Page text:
In my previous post, I reviewed First Class in United’s swanky “new” CRJ-550. Today, I’ll take a look at the plane in Economy Class. Even in the back of the bus, United promises an enhanced experience; a ratio of 20 Economy Plus and 20 Economy seats certainly sounds appealing. Would United CRJ-550 Economy Class match the hype?
United Airlines (UA) Flight 4571
- Saturday, December 21, 2019
- Operated by: Gojet Airlines dba United Express
- Depart: Chicago O’Hare International Airport (ORD), Terminal 1, Gate C5, 15:31, 4m early
- Arrive: Tulsa International Airport (TUL), Gate B8, 17:03, 38m early
- Duration: 1 hour 32 minutes
- Seat: 14D
- Equipment: Bombardier CRJ-550
I’ll skip the check-in and boarding section for this flight, as there’s nothing really to report. I checked in online, and with only 50 passengers to board, it proceeded in an orderly fashion. However, I did spend my 2+ hour layover getting a taste of Chicago. No, it’s not the real thing, but I grabbed a red hot from one of the many vendors in the United complex.
Not terrible, but I wished I had time to hop on the El and find the authentic version. Anyway, soon enough, my flight time arrived, and I boarded with Group 3. This time, I remembered to take a photo of the welcome sign at the end of the jetbridge. Like I said, United’s obviously very proud of their new toy.
United CRJ-550 Economy Class – Seating and Interior
Economy Class on the CRJ-550 consists of 40 seats in a 2×2 configuration. The first five rows (20 seats) comprise the Economy Plus section; the back five (20 seats), standard Economy. Standard Economy seats are 17″ wide, with 30″ of pitch.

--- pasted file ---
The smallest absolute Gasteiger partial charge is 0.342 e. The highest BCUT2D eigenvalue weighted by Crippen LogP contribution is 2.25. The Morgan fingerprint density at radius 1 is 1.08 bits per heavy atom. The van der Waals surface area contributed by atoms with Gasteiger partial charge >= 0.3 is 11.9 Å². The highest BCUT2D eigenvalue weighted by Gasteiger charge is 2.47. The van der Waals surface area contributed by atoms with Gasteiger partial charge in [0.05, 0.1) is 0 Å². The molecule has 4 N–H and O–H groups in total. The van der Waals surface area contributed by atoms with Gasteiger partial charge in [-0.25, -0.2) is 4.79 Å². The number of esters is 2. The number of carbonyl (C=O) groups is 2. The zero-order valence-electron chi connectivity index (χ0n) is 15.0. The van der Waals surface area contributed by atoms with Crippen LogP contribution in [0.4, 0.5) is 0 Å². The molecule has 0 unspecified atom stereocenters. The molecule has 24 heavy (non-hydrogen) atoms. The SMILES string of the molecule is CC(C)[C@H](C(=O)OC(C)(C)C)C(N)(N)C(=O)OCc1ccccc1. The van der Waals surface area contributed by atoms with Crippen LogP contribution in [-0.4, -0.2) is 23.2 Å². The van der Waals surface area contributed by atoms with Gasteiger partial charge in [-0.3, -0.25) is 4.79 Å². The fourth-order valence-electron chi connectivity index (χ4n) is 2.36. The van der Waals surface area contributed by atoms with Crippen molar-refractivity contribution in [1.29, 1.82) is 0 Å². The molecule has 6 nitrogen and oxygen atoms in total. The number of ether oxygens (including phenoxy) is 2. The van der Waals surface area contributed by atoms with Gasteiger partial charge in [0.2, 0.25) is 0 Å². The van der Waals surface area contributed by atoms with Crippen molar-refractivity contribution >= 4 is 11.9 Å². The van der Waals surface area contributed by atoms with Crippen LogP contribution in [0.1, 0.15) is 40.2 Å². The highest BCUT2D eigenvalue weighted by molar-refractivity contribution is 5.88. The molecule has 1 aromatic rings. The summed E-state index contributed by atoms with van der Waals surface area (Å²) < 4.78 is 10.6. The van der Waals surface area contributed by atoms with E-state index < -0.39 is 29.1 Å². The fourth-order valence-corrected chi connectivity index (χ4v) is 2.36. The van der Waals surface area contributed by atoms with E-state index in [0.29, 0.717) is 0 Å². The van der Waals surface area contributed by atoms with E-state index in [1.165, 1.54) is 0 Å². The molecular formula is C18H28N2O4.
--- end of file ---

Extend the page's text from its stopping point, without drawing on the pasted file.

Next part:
While the seats did feel a bit tight in the shoulder room department, legroom seemed generous for 30″ pitch. I found overall seat comfort more than adequate for this 90-minute flight. Padding actually felt better than the slimline seats you find on mainline aircraft. I felt no saddle sore or numb thighs after this flight in the deepest of “deep coach”, as Matthew puts it.
Like First Class, the cabin also just felt more spacious than a typical CRJ-700; again, probably because of the configuration with 50 seats instead of the usual 76.
Even a full cabin felt airy and reasonably comfortable for a regional jet.
I did take a peek at the Economy Plus cabin on my way out. Economy Plus seats are identical to standard Economy, except for 4″ of extra legroom. Legroom does look quite generous in these seats. But I do find it – interesting – that United decided to use Premium Plus colors for Economy Plus.
I also took one more look at the CRJ-550’s biggest innovation, the bag lockers. These do seem to work; once again, no passengers had to gate check carry-ons. As a reminder, all passengers may use the lockers; however, First Class passengers receive priority.
On this flight, onboard WiFi actually did work. I didn’t purchase a pass, but a flight pass costs $8.99.
The WiFi system also offers a variety of streaming entertainment free of charge. Given the short flight, I mostly listened to music and watched the flight map. The map offers a decent amount of zoom for a mobile map, but not much information.
As mentioned in the First Class review, the CRJ-550 lacks power and USB ports, at least for now. United has plans to install power at each seat, but hasn’t provided a timeline.